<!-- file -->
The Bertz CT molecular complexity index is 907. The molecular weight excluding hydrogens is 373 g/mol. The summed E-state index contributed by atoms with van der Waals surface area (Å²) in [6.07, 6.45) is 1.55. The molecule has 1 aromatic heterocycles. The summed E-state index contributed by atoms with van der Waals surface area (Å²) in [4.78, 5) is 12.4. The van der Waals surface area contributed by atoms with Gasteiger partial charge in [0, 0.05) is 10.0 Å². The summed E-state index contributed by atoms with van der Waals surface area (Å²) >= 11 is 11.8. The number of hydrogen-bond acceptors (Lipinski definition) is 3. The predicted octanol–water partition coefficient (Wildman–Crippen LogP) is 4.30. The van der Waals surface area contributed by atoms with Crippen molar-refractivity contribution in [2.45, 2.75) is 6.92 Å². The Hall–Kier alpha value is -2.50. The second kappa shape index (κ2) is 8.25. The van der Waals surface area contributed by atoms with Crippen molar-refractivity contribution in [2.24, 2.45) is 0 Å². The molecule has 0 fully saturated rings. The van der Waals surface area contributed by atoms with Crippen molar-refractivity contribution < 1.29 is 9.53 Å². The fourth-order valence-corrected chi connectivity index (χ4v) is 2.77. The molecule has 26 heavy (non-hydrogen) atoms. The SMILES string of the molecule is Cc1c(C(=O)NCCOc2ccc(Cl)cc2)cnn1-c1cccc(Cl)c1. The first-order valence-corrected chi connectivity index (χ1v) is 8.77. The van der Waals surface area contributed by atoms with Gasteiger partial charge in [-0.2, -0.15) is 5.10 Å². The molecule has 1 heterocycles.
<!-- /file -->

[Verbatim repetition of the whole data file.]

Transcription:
The Bertz CT molecular complexity index is 907. The molecular weight excluding hydrogens is 373 g/mol. The summed E-state index contributed by atoms with van der Waals surface area (Å²) in [6.07, 6.45) is 1.55. The molecule has 1 aromatic heterocycles. The summed E-state index contributed by atoms with van der Waals surface area (Å²) in [4.78, 5) is 12.4. The van der Waals surface area contributed by atoms with Gasteiger partial charge in [0, 0.05) is 10.0 Å². The summed E-state index contributed by atoms with van der Waals surface area (Å²) >= 11 is 11.8. The number of hydrogen-bond acceptors (Lipinski definition) is 3. The predicted octanol–water partition coefficient (Wildman–Crippen LogP) is 4.30. The van der Waals surface area contributed by atoms with Crippen molar-refractivity contribution in [2.45, 2.75) is 6.92 Å². The Hall–Kier alpha value is -2.50. The second kappa shape index (κ2) is 8.25. The van der Waals surface area contributed by atoms with Crippen molar-refractivity contribution in [2.24, 2.45) is 0 Å². The molecule has 0 fully saturated rings. The van der Waals surface area contributed by atoms with Crippen molar-refractivity contribution < 1.29 is 9.53 Å². The fourth-order valence-corrected chi connectivity index (χ4v) is 2.77. The molecule has 26 heavy (non-hydrogen) atoms. The SMILES string of the molecule is Cc1c(C(=O)NCCOc2ccc(Cl)cc2)cnn1-c1cccc(Cl)c1. The first-order valence-corrected chi connectivity index (χ1v) is 8.77. The van der Waals surface area contributed by atoms with Gasteiger partial charge in [-0.2, -0.15) is 5.10 Å². The molecule has 1 heterocycles.